This article is a Bible study on Matthew 7:7–12.

Source: The Outlook. 3 pages.

Matthew 7:7–12 - Prayer and Its Answer

Judging a brother in the right manner is not easy. Natural man is not able to do it. Only the believer who lives close to his God is able to judge in the manner commanded by Christ. Through prayer he will receive grace to do it properly.

What is prayer? Jesus tells us that prayer is an asking, a seeking, and a knocking. All three of these terms refer to prayer. Prayer must be continuous — without ceasing, Prayer is a command. Man cannot live without it. This is the framework in which our Lord will teach concerning prayer in this section.

Asking presupposes a lack. The believer is counseled to know his own insufficiency and then to come to God with his request. No one is able to ask intelligently if he does not know what he lacks. Soul-searching precedes prayer. Prayer is not a recounting to God of the things we have done. So the Pharisee ‘prays.’ Prayer is, first of all, an asking by those who have not.

Prayer is also a seeking. Seeking presupposes that something is lost. This is the second step but closely allied to the first. Sin has robbed us of the things we need. Man no longer has unbroken fellowship with his God. He is now counseled to seek God. We may ask merely because we have been commanded to do so. When prayer becomes a seeking the soul is active. It reveals prayer as genuine.

Prayer is also a seeking. This third step is also closely allied to the former, but is more insistent. It presupposes a door which is closed. This prayer comes to the door of the throne of grace and keeps knocking until the door is opened.

The true prayer of the believer will be answered. Jesus leaves no room for doubt on this score. Those who ask, receive; those who seek, find; and to those who knock it shall be opened. Are there also unanswered prayers? James speaks of those who ask and receive not (4:3). However, these ask amiss. Those who pray sincerely as Christ has taught them, will receive an answer.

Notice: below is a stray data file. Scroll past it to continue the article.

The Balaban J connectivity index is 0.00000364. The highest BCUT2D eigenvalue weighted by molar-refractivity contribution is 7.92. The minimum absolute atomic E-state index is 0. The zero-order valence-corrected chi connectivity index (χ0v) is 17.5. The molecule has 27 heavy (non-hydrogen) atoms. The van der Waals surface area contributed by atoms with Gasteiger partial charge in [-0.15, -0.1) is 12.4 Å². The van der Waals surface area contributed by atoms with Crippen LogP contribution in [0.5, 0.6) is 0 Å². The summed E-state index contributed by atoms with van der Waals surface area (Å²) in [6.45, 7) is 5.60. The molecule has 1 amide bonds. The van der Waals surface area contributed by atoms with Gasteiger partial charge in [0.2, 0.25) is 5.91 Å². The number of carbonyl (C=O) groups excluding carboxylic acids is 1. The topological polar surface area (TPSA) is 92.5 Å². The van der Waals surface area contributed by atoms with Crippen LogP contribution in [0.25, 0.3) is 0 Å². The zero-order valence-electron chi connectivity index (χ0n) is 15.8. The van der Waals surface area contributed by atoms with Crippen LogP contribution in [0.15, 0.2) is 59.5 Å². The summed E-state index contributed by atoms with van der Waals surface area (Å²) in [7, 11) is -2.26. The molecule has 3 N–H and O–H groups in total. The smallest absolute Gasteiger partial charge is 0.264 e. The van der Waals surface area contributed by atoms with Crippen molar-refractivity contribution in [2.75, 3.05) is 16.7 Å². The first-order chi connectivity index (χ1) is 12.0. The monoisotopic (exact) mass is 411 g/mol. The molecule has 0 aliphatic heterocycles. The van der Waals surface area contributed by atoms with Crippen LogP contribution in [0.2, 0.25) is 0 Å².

Jesus now uses an illustration to emphasize the fact that our prayers are not in vain. Can you find a man anywhere who will mock the hunger of his son by giving him a stone, shaped like a loaf of bread, when he asks for bread? Or, if his son should ask for a fish, will he give him a snake which looks like an eel? No man would do this! A father loves his child too much to do such things. Do you then wonder whether or not your heavenly Father will give you the things you have asked for? Despite the fact that a human father loves his child and will give him the things he needs, he is still eviI. Though he is evil, he does not mock his child’s hunger! He gives him good gifts. Your Father is perfect! He loves his children. Do you, then, for one minute believe that he will withhold from you the things you need? Certainly, that is impossible.

Jesus does not say that God will always give the same things for which his people have asked. Your Father will give good things to them that ask him. Some believers consider their prayers unanswered if they do not receive the very things for which they asked. But this is not true. Children ask for many things which a parent will not give because they would not be good for the child. He heard the request, but his answer was better than the request. So God deals with his people. He hears their prayers. He answers their prayers according to his wisdom.

Only the proper relationship to God will produce the proper relationship to one’s fellow-man. To the teaching concerning prayer Jesus now adds the golden rule.